For the gaming world, September 20 will be a day to remember. They will remember it as the day that the Tokyo Game Show 2012 began in Chiba, Japan. With 209 companies appearing from across the globe, it was the biggest convention in gaming history.
Since 1996, this convention has been constantly evolving. Starting with 117 companies and only console and handheld games, they’ve made their way into being one of Japan’s biggest entertainment events.
Like any event, there are those who have a negative opinion of the Tokyo Game Show. For example, Capcom’s former head of research and development, Keiji Inafune,
targeted the variety seen in the convention.“There’s nothing new here in TGS 2012; there’s just too
many sequels” Inafune said. He expresses the difficulty in creating new games and franchises without a new system to work with for the past six to seven years. With no new
systems coming out, we are left with sequels and spin-offs compared to a new series.
Kimberly, a freshman gave her own opinion on the importance of gaming. “Video games are important to the entertainment industry because they provide well enjoyed entertainment”. This statement shows what people have realized in recent years. Video games are a true form of entertainment and not something to be looked down on.
Now that introductions are out of the way, its time to go over the current convention. The theme for this year is “Spreading smiles through games”. With 209 companies, their theme can be reached. The convention itself contains 11 separate areas with 6 made specifically for gaming.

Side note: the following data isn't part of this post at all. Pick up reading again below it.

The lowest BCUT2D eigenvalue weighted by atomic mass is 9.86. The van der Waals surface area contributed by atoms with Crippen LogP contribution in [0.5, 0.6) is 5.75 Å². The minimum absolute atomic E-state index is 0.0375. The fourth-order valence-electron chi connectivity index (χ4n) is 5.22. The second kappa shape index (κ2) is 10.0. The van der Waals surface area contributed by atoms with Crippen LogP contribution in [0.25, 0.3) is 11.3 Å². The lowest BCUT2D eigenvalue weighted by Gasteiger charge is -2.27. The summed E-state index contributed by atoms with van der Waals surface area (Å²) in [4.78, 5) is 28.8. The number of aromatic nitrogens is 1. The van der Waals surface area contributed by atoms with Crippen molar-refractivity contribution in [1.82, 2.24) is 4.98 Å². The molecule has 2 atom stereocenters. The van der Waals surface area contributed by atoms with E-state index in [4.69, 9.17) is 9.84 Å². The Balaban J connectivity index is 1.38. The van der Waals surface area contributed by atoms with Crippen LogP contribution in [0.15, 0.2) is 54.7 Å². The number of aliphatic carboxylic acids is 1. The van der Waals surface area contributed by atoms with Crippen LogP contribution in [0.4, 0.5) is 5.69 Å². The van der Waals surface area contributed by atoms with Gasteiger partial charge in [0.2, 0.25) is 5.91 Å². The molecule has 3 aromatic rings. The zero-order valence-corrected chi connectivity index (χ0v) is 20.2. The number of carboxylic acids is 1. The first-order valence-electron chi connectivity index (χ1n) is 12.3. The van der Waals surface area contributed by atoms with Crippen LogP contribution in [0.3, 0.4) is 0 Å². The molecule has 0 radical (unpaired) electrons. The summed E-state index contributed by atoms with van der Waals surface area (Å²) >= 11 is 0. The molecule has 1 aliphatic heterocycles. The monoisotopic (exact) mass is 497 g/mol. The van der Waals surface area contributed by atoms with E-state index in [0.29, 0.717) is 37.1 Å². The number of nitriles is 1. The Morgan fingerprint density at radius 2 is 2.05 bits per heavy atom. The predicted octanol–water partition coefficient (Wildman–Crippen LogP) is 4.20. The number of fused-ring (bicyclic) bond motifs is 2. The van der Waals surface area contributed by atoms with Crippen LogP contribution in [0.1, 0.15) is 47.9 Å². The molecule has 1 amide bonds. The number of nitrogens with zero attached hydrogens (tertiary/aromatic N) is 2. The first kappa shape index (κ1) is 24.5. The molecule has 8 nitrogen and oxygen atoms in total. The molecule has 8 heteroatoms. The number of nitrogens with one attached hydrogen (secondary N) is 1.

The general exhibition area includes big hits from around the world. Based on reports, Sony is taking a large chunk of this area with a whopping 111 games across the company’s three core systems. Hits from Sony include their home-made brawler PlayStation All-Stars Battle Royale, a fighting game taking its roots in Nintendo’s famous Super Smash Bros. series and Metal Gear Rising: Revengeance, a spin-off of Hideo Kojima’s famous Metal Gear series.
Sony also decided to show off several new devices that will be coming out in the near future. The newest piece of technology is the HMZ-T2 3D, a device that would project a personal 3D image through a specialized headset. They also unveiled new models for their current systems. A new super-slim PS3 will debut later this month with larger memory. Their PS Vita handheld will also debut in red and blue.
Sony’s dominance was matched up against Capcom’s stunning lineup. Their heavy hitter was Monster Hunter 4, the sequel to Japan’s famous monster killing series. This series is famous for the difficulty in slaying the game’s mighty foes. These monsters can only be taken out with strategy
and precision and not pressing the attack button repeatedly. This game will be coming out 2013.
Nintendo and Microsoft failed to show up at the convention. Instead, Nintendo decided to let partner companies use their new Wii U console during their presentation. Even with their lack of appearance, they still managed to capture new potential buyers.
For those with families, the family area provides groups with a family-oriented experience. Namco Bandai and Sega took this opportunity by using a large portion of the area to reach the “softer” gamers.